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rt66gv 03-04-2013 07:15 AM

Accurate way to estimate EV range?
I finally got all my new deep cycle, lead acid batteries (13, 12-volt, 156 volt system) for my Solectria Force.

I'm trying to get an idea on range once the batteries are broken in. Original specs on the car say 70 miles, and I'm pretty sure it didn't have 114 Amp Hour batteries (like it does now) when it was new.

However, online range estimators are only saying about 45 miles roughly. The car is very light and only uses 140 watt hours per mile at 35 MPH and 200 watt hours at 45 MPH.

Any thoughts? Does anyone know of a very accurate way to approximate range so I don't damage the new batteries? Just curious, it might be a trial and error thing til I figure it out.

MetroMPG 03-04-2013 08:15 AM

If your goal is avoiding damaging the new batteries, the best advice is to monitor them while driving, rather than estimate a range and "hope" it's correct.

You want to avoid drawing a 12v lead acid battery below 10.5 volts under load -- a.k.a. the battricide zone.

You should get a Pak Trackr or similar.

I use a DIY LED bar graph to keep an eye on (avoid murdering) my small 48v pack:

MetroMPG 03-04-2013 08:17 AM

PS - I've driven a Solectria Force sedan. Fun, slick EV!

hamsterpower 03-04-2013 09:43 AM

a rough estimate is :
volts(156) x amp hour(114) = total watts(17784)-50% safe usable range for lead=(8892)/ watt per mile(200) = range 44.46 miles @45mph.

Of course monitoring is better than estimating.

TheSGC 03-04-2013 10:03 AM

I've been working with Solectria's for the past few years and you are not going to get 70 miles on lead. The NiMH forces got 70-100 miles per charge, but the with lead acid you're lucky if you get past 50 miles, usually 40 miles was the norm.

rt66gv 03-04-2013 10:05 AM

Thanks MetroMPG for the input. I should have explained in more detail as I'm not exactly guessing. I've taken the 12.8 volts, which is a full charge per battery, and multiplied it by 13 batteries for 167 volts at full charge. I did the same for an 80% discharge (the max recommended) for roughly 160 volts. I then made up a digital fuel gauge to hang from my rear view mirror, so to speak, with voltages at full, 3/4, 1/2 and 1/4. I'm using my digital multimeter to determine state of charge when I'm stopped and all lights, accessories, etc. are turned off. This is the most accurate way I could think of to monitor battery capacity. I only wondered if there's a better way (that doesn't cost a small fortune) or if my method is pretty good.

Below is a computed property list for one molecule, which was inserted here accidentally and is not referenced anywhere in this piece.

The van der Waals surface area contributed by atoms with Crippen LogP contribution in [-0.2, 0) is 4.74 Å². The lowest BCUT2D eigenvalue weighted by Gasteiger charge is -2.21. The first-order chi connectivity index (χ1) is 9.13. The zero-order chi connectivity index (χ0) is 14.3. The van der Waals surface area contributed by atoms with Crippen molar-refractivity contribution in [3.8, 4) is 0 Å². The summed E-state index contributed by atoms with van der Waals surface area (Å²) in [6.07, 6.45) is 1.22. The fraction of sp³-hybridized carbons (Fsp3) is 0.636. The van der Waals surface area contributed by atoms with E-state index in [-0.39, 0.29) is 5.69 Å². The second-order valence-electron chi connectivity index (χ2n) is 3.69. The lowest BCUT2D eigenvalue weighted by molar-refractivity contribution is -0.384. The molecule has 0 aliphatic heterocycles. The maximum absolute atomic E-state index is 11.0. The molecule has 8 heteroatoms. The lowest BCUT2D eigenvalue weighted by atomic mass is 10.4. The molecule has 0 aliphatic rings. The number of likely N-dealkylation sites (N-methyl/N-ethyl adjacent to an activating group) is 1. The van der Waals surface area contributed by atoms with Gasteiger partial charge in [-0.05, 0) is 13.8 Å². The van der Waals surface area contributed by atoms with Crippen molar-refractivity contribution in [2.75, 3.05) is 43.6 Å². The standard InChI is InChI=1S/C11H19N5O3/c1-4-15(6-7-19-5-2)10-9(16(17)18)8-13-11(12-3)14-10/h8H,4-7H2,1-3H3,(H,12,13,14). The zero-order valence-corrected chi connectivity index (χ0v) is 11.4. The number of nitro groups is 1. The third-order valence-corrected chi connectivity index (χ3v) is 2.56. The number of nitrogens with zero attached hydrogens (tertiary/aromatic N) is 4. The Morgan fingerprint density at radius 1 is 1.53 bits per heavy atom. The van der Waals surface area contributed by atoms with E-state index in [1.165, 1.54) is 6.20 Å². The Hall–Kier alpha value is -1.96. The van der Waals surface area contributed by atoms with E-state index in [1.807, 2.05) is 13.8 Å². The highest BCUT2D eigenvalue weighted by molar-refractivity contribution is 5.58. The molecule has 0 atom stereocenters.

TheSGC 03-04-2013 10:33 AM

The best way is use both voltage and AH counter. Just make sure that 10.5v (under load) is considered "dead" when using a volt meter.

I had a PakTrakr to monitor my lead acid pack and while it had a built in State of Charge meter, I usually used Voltage and made a cheat sheet of different SoC and their corresponding voltages.

Cobb 03-04-2013 12:30 PM

As a former electric wheelchair user, the answer is NO. Your best bet is to join AAA Plus for the towing so if you push your luck you can get towed home before you screw up your batteries. Just limit yoru trips in room temperature weather til you get a feel, plus it will take 12-15 cycle sof charge and use before the pack builds up.

Id suggest using it to just go to your local 711 to buy smokes, lottery tickets, etc, then after 2 weeks of doing this and plugging in try going further as you actively moniitor the charge/voltage. If it gets too low, dont wing it, park and have it towed. :eek:

Ryland 03-04-2013 07:05 PM

For longest battery life you don't want to draw the batteries down past 50% DOD so that leaves you with 30% buffer to draw them down to 80% DOD, so you will never be stranded!
I wouldn't bother trying to figure out your state of charge with your batteries at rest because while you are driving you are putting a higher load on them then they were really designed for so you really do want to know that voltage while under load and also watch how quickly that voltage bounces back up, but after you remove all loads it will keep climbing for an hour or more! but if you get your pack voltage to low while under load, that is where you do damage and it doesn't matter if your pack is fresh off the charger or if you are at the end of your trip.
As HampsterPower pointed out, at 45mph, under IDEAL conditions you have a 44 mile range, that is 80F battery pack, one person in the car, good new batteries, no strong winds, so making a trip that you can charge up as soon as you get there that is 40-45 miles on a nice summer day might be reasonable, but I would not do it every day if you want your pack to last more then a few years.

I average 10 to 15 miles of driving per day and charge at work and my pack will be 4 years old this summer and I seem to have a 30 mile range where 40 miles was what they said it was when my car was new, but people who drive cars like mine 30 miles per day are lucky to have their battery pack last 3 years.

rt66gv 03-05-2013 06:51 AM

Thanks for the answers, but I'm deleting the post. I'm going with my original idea I gave to GM back in the 90's that they told me wasn't feasible, yet they now sell the Volt for over $40K. I had the idea decades ago to have a small, onboard generator for unlimited range. Since my charger allows the car to be in motion while being charged, I'm getting a small, lightweight trailer hitch to mount my generator to. It only weighs 60 lbs. and runs 10 hours on a gallon of gas. So, at only 40 cents per hour if and when I need the generator, I'm still FAR better off than with my gas car.

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